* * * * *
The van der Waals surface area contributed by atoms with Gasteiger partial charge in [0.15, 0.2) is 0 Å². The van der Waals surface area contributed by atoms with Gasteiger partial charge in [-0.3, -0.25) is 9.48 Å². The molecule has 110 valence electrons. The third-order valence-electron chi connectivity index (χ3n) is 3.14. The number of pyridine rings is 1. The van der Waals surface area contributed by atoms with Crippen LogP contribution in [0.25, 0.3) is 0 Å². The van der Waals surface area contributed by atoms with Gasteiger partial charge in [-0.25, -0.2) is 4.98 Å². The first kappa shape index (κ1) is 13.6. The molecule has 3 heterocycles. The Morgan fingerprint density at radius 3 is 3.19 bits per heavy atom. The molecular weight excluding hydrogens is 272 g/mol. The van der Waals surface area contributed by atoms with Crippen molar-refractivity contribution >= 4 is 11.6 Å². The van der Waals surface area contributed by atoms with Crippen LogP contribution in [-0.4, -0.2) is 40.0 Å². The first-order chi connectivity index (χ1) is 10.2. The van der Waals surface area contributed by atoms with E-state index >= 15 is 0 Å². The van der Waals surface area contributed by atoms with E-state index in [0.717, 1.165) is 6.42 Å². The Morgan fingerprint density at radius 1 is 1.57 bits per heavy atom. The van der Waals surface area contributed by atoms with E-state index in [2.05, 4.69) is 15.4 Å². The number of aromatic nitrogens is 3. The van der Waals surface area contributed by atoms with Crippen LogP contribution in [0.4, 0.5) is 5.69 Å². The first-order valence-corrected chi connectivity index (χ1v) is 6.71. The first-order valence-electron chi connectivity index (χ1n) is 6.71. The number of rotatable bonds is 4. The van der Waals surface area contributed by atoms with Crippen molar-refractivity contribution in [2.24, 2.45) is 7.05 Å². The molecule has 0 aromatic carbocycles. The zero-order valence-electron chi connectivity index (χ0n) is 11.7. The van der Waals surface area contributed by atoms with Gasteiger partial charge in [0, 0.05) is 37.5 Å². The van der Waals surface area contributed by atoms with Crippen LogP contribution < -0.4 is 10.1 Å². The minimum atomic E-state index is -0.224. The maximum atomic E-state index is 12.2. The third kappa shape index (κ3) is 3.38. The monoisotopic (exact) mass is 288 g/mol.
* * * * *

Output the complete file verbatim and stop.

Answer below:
The van der Waals surface area contributed by atoms with Gasteiger partial charge in [0.15, 0.2) is 0 Å². The van der Waals surface area contributed by atoms with Gasteiger partial charge in [-0.3, -0.25) is 9.48 Å². The molecule has 110 valence electrons. The third-order valence-electron chi connectivity index (χ3n) is 3.14. The number of pyridine rings is 1. The van der Waals surface area contributed by atoms with Crippen LogP contribution in [0.25, 0.3) is 0 Å². The van der Waals surface area contributed by atoms with Gasteiger partial charge in [-0.25, -0.2) is 4.98 Å². The first kappa shape index (κ1) is 13.6. The molecule has 3 heterocycles. The Morgan fingerprint density at radius 3 is 3.19 bits per heavy atom. The molecular weight excluding hydrogens is 272 g/mol. The van der Waals surface area contributed by atoms with Crippen molar-refractivity contribution >= 4 is 11.6 Å². The van der Waals surface area contributed by atoms with Crippen LogP contribution in [-0.4, -0.2) is 40.0 Å². The first-order chi connectivity index (χ1) is 10.2. The van der Waals surface area contributed by atoms with E-state index >= 15 is 0 Å². The van der Waals surface area contributed by atoms with E-state index in [0.717, 1.165) is 6.42 Å². The Morgan fingerprint density at radius 1 is 1.57 bits per heavy atom. The van der Waals surface area contributed by atoms with E-state index in [2.05, 4.69) is 15.4 Å². The number of aromatic nitrogens is 3. The van der Waals surface area contributed by atoms with Crippen LogP contribution in [0.4, 0.5) is 5.69 Å². The first-order valence-corrected chi connectivity index (χ1v) is 6.71. The first-order valence-electron chi connectivity index (χ1n) is 6.71. The number of rotatable bonds is 4. The van der Waals surface area contributed by atoms with Crippen molar-refractivity contribution in [2.24, 2.45) is 7.05 Å². The molecule has 0 aromatic carbocycles. The zero-order valence-electron chi connectivity index (χ0n) is 11.7. The van der Waals surface area contributed by atoms with Gasteiger partial charge in [0, 0.05) is 37.5 Å². The van der Waals surface area contributed by atoms with Crippen LogP contribution < -0.4 is 10.1 Å². The minimum atomic E-state index is -0.224. The maximum atomic E-state index is 12.2. The third kappa shape index (κ3) is 3.38. The monoisotopic (exact) mass is 288 g/mol.